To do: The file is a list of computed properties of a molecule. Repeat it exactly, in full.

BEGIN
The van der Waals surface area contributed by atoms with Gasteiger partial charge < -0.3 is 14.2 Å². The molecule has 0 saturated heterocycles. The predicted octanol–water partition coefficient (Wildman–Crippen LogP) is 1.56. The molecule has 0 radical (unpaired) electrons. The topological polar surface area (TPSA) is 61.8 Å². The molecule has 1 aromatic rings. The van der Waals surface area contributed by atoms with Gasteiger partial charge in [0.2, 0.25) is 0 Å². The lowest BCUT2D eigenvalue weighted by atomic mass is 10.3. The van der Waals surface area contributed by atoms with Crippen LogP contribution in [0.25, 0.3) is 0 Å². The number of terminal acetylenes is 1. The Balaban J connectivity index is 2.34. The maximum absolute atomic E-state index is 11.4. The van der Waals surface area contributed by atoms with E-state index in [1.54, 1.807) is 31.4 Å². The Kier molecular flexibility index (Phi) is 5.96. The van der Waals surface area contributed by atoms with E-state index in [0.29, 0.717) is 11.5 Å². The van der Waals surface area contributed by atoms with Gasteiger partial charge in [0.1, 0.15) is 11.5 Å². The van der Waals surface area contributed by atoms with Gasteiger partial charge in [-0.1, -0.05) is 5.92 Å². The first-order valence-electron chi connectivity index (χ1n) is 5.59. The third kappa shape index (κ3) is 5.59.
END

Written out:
The van der Waals surface area contributed by atoms with Gasteiger partial charge < -0.3 is 14.2 Å². The molecule has 0 saturated heterocycles. The predicted octanol–water partition coefficient (Wildman–Crippen LogP) is 1.56. The molecule has 0 radical (unpaired) electrons. The topological polar surface area (TPSA) is 61.8 Å². The molecule has 1 aromatic rings. The van der Waals surface area contributed by atoms with Gasteiger partial charge in [0.2, 0.25) is 0 Å². The lowest BCUT2D eigenvalue weighted by atomic mass is 10.3. The van der Waals surface area contributed by atoms with Crippen LogP contribution in [0.25, 0.3) is 0 Å². The number of terminal acetylenes is 1. The Balaban J connectivity index is 2.34. The maximum absolute atomic E-state index is 11.4. The van der Waals surface area contributed by atoms with E-state index in [1.54, 1.807) is 31.4 Å². The Kier molecular flexibility index (Phi) is 5.96. The van der Waals surface area contributed by atoms with E-state index in [0.29, 0.717) is 11.5 Å². The van der Waals surface area contributed by atoms with Gasteiger partial charge in [0.1, 0.15) is 11.5 Å². The van der Waals surface area contributed by atoms with Gasteiger partial charge in [-0.1, -0.05) is 5.92 Å². The first-order valence-electron chi connectivity index (χ1n) is 5.59. The third kappa shape index (κ3) is 5.59.